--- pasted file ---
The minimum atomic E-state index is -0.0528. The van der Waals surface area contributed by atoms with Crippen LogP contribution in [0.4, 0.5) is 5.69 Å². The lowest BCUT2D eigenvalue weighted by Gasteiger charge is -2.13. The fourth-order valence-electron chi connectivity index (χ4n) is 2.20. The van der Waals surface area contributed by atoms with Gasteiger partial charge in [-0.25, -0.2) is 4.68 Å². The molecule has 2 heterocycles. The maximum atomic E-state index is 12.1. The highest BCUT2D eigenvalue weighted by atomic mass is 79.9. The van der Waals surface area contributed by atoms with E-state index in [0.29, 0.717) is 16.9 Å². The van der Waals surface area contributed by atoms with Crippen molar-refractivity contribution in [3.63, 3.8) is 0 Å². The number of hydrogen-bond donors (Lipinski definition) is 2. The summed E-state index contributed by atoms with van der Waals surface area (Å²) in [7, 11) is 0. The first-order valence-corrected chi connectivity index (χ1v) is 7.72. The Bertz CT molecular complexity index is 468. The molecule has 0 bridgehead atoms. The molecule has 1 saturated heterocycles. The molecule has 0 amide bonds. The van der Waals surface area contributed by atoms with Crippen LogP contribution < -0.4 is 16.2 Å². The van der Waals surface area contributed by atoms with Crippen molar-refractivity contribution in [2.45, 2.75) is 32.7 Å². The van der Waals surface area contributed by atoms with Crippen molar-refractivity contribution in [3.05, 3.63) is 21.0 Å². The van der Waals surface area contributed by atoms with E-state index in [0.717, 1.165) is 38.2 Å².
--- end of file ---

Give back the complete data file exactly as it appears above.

The minimum atomic E-state index is -0.0528. The van der Waals surface area contributed by atoms with Crippen LogP contribution in [0.4, 0.5) is 5.69 Å². The lowest BCUT2D eigenvalue weighted by Gasteiger charge is -2.13. The fourth-order valence-electron chi connectivity index (χ4n) is 2.20. The van der Waals surface area contributed by atoms with Gasteiger partial charge in [-0.25, -0.2) is 4.68 Å². The molecule has 2 heterocycles. The maximum atomic E-state index is 12.1. The highest BCUT2D eigenvalue weighted by atomic mass is 79.9. The van der Waals surface area contributed by atoms with E-state index in [0.29, 0.717) is 16.9 Å². The van der Waals surface area contributed by atoms with Crippen molar-refractivity contribution in [3.63, 3.8) is 0 Å². The number of hydrogen-bond donors (Lipinski definition) is 2. The summed E-state index contributed by atoms with van der Waals surface area (Å²) in [7, 11) is 0. The first-order valence-corrected chi connectivity index (χ1v) is 7.72. The Bertz CT molecular complexity index is 468. The molecule has 0 bridgehead atoms. The molecule has 1 saturated heterocycles. The molecule has 0 amide bonds. The van der Waals surface area contributed by atoms with Crippen LogP contribution < -0.4 is 16.2 Å². The van der Waals surface area contributed by atoms with Crippen molar-refractivity contribution in [2.45, 2.75) is 32.7 Å². The van der Waals surface area contributed by atoms with Crippen molar-refractivity contribution in [3.05, 3.63) is 21.0 Å². The van der Waals surface area contributed by atoms with E-state index in [0.717, 1.165) is 38.2 Å².